On December 22, 2014, the SEC announced a settlement with F-Squared Investments (“F-Squared”) in which F-Squared will pay a civil penalty and disgorgement for violations of the anti-fraud provisions of the Investment Advisers Act by advertising falsely inflated performance numbers of its most successful exchange traded fund (“ETF”) investment strategy. Under the terms of the settlement, F-Squared, the largest U.S. marketer of index products using ETFs, agreed to disgorge $30 million and pay a $5 million penalty.
In October 2008, F-squared, along with its co-founder and former CEO, developed an investment strategy called AlphaSector. AlphaSector used data received from an algorithm to decide whether or not to buy or sell nine industry-focused ETFs. The algorithm was developed by an intern at a private wealth advisory firm, who told F-Squared’s CEO that it had been used before to manage the private wealth advisor’s client assets. The intern sent F-Squared’s CEO three separate data sets of hypothetical, back-tested weekly trends for each of the ETFs. This data was then used by an F-Squared employee to calculate hypothetical back-tested results for AlphaSector from April 2001 to September 2008.
It turned out, however, that the private wealth advisory firm never used the investment strategy for which F-Squared used in AlphaSector. Most of the trades conducted by the private wealth advisory firm were non-uniform and specific to each clients needs. Some ETFs that formed the basis of AlphaSector were rarely traded, while other ETF’s that formed the basis of AlphaSector were not traded at all. The private wealth advisory firm’s trend data was not consistent, to the extent their ETF trading was ever used to make trend data, with any of the trend data that F-Squared used in its advertisements regarding AlphaSector’s performance.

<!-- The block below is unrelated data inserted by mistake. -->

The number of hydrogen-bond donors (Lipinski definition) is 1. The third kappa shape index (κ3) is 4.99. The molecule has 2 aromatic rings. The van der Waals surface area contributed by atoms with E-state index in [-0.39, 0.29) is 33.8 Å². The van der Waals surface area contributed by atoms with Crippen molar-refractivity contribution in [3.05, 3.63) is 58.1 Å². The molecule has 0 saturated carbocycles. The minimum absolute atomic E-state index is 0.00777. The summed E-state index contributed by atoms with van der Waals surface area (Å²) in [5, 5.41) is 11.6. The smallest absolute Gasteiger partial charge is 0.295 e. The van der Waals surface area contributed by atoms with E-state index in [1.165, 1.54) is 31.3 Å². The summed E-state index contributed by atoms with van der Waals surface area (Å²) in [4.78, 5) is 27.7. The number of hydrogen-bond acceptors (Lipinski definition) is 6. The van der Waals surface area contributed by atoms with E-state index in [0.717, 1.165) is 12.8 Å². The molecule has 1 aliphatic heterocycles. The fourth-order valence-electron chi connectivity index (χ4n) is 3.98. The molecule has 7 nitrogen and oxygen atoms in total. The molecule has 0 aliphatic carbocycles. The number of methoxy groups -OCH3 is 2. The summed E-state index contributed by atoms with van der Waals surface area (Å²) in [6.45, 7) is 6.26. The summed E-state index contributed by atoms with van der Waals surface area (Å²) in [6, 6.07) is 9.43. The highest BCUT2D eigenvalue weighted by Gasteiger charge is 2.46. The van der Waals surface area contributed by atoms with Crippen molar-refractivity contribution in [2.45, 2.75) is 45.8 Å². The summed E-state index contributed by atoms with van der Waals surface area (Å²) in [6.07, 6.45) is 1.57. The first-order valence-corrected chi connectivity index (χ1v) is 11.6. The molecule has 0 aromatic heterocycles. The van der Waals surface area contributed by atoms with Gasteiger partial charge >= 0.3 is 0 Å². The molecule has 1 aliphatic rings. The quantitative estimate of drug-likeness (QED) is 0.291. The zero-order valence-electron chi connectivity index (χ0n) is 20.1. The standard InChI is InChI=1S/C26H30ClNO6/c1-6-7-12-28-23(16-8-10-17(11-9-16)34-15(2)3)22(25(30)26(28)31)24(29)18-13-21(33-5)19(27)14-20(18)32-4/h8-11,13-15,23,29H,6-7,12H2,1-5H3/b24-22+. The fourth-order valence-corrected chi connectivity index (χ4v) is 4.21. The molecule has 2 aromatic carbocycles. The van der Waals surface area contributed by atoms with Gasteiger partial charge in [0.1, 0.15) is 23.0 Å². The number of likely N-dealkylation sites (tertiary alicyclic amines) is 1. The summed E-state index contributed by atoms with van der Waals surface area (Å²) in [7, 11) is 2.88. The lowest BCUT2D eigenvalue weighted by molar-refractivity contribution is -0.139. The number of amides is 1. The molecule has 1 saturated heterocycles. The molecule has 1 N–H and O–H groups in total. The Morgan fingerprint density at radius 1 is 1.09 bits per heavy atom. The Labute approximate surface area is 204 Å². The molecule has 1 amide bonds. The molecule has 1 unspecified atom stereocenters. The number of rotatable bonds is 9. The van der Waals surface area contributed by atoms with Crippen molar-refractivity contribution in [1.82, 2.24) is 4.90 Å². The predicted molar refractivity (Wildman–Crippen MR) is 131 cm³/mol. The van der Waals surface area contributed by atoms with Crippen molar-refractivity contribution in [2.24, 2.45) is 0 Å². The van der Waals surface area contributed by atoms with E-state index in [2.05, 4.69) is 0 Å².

At multiple times, F-Squared and its CEO requested audited track records from the private wealth advisor’s accounts to substantiate the claims it made to F-Squared. Although F-Squared never received audited records in response to their requests, F-Squared and its CEO continued to advertise the hypothetical historical seven-year track record as “not back-tested,” and dated the investment strategy’s management of actual client assets back to April 2001.
Moreover, the historical track record that F-Squared advertised was inaccurately compiled, resulting in a 350% increase from the actual investment’s value had the hypothetical historical data been back-tested accurately. This error originated when the ETFs trade signals determining when to buy and sell were implemented one week too early. These claims about the investment strategy’s success were also contained in F-Squared’s Form ADV filings until September 2013.
The SEC also found deceptive or fraudulent conduct in that AlphaSector’s historical track record was derived by assuming that sell signals were sent before price drops occurred and buy before price increases occurred. The error was brought to the attention of F-Squared’s CEO in September of 2008, but F-Squared continued to advertise AlphaSector’s inflated performance.
The SEC determined that F-Squared violated certain fraud sections of the Advisers Act specifically related to advertising, registration materials, and failing to implement policies and procedures reasonably designed to prevent violations of the Advisers Act. F-Squared stated that it would continue the use the services of its new independent compliance consultant for another nine months. The SEC has also filed a separate complaint against the co-founder and (now former) CEO of F-Squared.
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